One of the artists featured in Vitamin P3, a new perspective on painting, is an American artist who was born in 1983 in New York. Ryan Sullivan applies massive amounts of oil paint, latex, enamel and other paint products, including spray-paint to canvas or paper. He doesn’t bother with titles all that much, many of his paintings are named by the start and end date of their creation. Photos on the internet don’t really show how thick the finished painting surface is.
I went through a period several years back where I was experimenting with just how much paint and texture paste I could apply to a canvas support before it ‘failed’. I am fascinated with texture in paintings and this work truly resonates with me. Sullivan has perfected his technique and created imposing, powerful pieces that appear almost primeval, as though they have emerged from the very foundations of our earth. I wish I could view these works up close, this entire process fascinates me!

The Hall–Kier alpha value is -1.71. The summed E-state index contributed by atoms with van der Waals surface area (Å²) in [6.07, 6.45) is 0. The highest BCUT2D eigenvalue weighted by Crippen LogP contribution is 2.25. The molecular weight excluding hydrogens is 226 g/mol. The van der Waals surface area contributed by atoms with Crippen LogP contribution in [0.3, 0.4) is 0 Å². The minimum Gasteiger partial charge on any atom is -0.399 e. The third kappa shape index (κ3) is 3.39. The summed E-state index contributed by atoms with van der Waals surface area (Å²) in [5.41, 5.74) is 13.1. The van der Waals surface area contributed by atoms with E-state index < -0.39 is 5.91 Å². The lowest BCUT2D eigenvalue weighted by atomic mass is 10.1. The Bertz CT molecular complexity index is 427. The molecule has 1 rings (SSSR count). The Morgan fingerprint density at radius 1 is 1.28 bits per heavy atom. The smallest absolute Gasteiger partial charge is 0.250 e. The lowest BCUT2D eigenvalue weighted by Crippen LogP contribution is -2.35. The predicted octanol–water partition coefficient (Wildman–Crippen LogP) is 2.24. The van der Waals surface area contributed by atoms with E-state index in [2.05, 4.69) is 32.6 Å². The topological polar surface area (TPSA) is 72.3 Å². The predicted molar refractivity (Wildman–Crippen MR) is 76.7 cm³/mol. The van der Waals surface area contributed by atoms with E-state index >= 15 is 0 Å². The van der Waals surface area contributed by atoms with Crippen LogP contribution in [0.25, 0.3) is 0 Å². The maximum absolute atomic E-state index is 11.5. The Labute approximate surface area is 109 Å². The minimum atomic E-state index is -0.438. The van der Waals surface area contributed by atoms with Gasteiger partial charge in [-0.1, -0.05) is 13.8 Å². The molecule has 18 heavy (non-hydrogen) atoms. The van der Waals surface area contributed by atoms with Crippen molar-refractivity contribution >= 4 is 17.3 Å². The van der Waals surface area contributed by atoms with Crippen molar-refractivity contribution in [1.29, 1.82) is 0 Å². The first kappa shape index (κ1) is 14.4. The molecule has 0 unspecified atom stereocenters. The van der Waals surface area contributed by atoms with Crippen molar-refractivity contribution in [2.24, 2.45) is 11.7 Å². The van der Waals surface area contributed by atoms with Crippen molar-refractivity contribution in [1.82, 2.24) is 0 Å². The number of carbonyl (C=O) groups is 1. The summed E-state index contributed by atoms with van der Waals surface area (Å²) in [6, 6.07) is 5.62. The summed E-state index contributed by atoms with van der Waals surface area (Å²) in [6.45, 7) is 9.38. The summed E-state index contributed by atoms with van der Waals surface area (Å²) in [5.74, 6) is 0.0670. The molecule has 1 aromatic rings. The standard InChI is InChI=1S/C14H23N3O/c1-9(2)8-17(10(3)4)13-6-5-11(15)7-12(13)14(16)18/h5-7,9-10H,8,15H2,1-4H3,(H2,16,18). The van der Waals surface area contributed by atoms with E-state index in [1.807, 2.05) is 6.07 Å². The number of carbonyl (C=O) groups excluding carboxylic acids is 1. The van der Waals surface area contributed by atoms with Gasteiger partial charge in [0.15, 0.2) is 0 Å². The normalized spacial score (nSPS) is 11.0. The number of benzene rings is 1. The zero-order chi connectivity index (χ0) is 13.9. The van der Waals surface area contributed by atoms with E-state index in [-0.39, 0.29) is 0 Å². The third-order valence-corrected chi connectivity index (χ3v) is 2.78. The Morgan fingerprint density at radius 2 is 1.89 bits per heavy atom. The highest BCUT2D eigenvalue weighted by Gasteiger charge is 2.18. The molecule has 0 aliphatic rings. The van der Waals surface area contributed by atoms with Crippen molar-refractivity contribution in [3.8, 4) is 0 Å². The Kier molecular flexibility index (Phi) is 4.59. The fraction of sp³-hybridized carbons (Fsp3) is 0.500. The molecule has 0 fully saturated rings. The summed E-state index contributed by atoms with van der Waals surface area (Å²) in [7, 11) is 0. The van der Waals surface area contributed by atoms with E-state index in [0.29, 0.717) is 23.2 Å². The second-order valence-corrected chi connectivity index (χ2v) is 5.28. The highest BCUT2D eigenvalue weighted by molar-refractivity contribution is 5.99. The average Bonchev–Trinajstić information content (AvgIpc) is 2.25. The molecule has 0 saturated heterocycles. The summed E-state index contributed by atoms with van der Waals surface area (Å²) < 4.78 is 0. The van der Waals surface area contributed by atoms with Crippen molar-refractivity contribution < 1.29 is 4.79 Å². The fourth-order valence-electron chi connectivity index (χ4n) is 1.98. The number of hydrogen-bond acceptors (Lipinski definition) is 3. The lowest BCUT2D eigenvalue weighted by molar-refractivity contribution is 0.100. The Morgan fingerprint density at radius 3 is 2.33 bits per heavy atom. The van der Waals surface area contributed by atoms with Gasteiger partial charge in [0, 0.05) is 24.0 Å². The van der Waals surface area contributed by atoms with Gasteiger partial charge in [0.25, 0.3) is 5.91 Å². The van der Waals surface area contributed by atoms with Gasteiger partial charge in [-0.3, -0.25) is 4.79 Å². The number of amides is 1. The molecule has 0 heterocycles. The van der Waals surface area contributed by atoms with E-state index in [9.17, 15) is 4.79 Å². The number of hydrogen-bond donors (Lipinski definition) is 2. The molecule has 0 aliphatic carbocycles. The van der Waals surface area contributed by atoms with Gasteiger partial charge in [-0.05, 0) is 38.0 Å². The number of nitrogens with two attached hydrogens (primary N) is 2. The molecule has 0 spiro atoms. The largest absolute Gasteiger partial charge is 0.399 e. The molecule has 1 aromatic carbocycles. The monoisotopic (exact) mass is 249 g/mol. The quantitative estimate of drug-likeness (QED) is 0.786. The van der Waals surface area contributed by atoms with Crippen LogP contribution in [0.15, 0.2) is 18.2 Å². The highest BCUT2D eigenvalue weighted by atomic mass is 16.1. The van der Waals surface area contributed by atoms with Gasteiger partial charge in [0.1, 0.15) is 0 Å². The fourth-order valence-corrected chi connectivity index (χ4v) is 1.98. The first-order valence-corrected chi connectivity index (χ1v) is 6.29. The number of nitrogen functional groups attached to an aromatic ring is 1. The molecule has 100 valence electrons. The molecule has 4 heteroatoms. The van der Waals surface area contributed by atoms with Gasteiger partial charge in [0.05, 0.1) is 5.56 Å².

The most illustrative images I found that show the scale of Sullivan’s paintings were on the Institute of Contemporary Art, Miami’s website:
A current group exhibition is underway at the moment up until March 2020 called ‘En Plein Air’, where Sullivan is exhibiting paintings that he describes as ‘legible’ in the article I read (credit below)
From the High Line website: Sullivan has installed four paintings, placed perpendicular to the park, with each painting in a pair, back-to-back to one another. These are Sullivan’s first works made specifically for outdoors. As a test, Sullivan left one painting to brave the humidity, precipitation, and extreme cold of the Adirondacks for a year. It survived, and he’s hopeful for a similar result for his paintings on the High Line.
Phaidon Editors, (2019) Vitamin P3 – new perspectives in painting p.296,297